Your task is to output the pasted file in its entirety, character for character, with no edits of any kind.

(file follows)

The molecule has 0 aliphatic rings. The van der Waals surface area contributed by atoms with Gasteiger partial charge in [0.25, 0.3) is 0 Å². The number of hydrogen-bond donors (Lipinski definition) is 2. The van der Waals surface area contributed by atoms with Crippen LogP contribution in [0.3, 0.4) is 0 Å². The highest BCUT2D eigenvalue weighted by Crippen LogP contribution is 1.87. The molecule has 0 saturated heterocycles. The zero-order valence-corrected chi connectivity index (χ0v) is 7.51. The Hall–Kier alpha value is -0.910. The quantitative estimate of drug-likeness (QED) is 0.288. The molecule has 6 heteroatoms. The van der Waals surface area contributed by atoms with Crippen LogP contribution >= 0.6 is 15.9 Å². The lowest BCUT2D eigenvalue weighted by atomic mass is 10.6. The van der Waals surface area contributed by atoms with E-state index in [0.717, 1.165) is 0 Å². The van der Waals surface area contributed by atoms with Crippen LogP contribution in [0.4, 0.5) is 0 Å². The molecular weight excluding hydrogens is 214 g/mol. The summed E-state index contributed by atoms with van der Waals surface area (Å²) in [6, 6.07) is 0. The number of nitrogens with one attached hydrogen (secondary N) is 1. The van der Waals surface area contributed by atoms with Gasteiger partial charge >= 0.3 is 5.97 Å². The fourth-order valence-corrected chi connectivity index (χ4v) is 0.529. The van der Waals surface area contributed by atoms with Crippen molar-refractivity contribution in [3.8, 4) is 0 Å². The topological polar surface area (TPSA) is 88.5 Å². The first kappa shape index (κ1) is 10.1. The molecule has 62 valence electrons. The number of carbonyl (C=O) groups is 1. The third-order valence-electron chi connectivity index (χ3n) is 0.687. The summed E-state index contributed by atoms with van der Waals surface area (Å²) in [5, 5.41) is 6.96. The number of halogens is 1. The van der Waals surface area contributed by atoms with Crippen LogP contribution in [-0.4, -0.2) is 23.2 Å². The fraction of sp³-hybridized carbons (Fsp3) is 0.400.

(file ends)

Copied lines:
The molecule has 0 aliphatic rings. The van der Waals surface area contributed by atoms with Gasteiger partial charge in [0.25, 0.3) is 0 Å². The number of hydrogen-bond donors (Lipinski definition) is 2. The van der Waals surface area contributed by atoms with Crippen LogP contribution in [0.3, 0.4) is 0 Å². The highest BCUT2D eigenvalue weighted by Crippen LogP contribution is 1.87. The molecule has 0 saturated heterocycles. The zero-order valence-corrected chi connectivity index (χ0v) is 7.51. The Hall–Kier alpha value is -0.910. The quantitative estimate of drug-likeness (QED) is 0.288. The molecule has 6 heteroatoms. The van der Waals surface area contributed by atoms with Crippen LogP contribution >= 0.6 is 15.9 Å². The lowest BCUT2D eigenvalue weighted by atomic mass is 10.6. The van der Waals surface area contributed by atoms with E-state index in [0.717, 1.165) is 0 Å². The van der Waals surface area contributed by atoms with Crippen LogP contribution in [0.4, 0.5) is 0 Å². The molecular weight excluding hydrogens is 214 g/mol. The summed E-state index contributed by atoms with van der Waals surface area (Å²) in [6, 6.07) is 0. The number of nitrogens with one attached hydrogen (secondary N) is 1. The van der Waals surface area contributed by atoms with Gasteiger partial charge >= 0.3 is 5.97 Å². The fourth-order valence-corrected chi connectivity index (χ4v) is 0.529. The van der Waals surface area contributed by atoms with Crippen molar-refractivity contribution in [3.8, 4) is 0 Å². The topological polar surface area (TPSA) is 88.5 Å². The first kappa shape index (κ1) is 10.1. The molecule has 62 valence electrons. The number of carbonyl (C=O) groups is 1. The third-order valence-electron chi connectivity index (χ3n) is 0.687. The summed E-state index contributed by atoms with van der Waals surface area (Å²) in [5, 5.41) is 6.96. The number of halogens is 1. The van der Waals surface area contributed by atoms with Crippen LogP contribution in [-0.4, -0.2) is 23.2 Å². The fraction of sp³-hybridized carbons (Fsp3) is 0.400.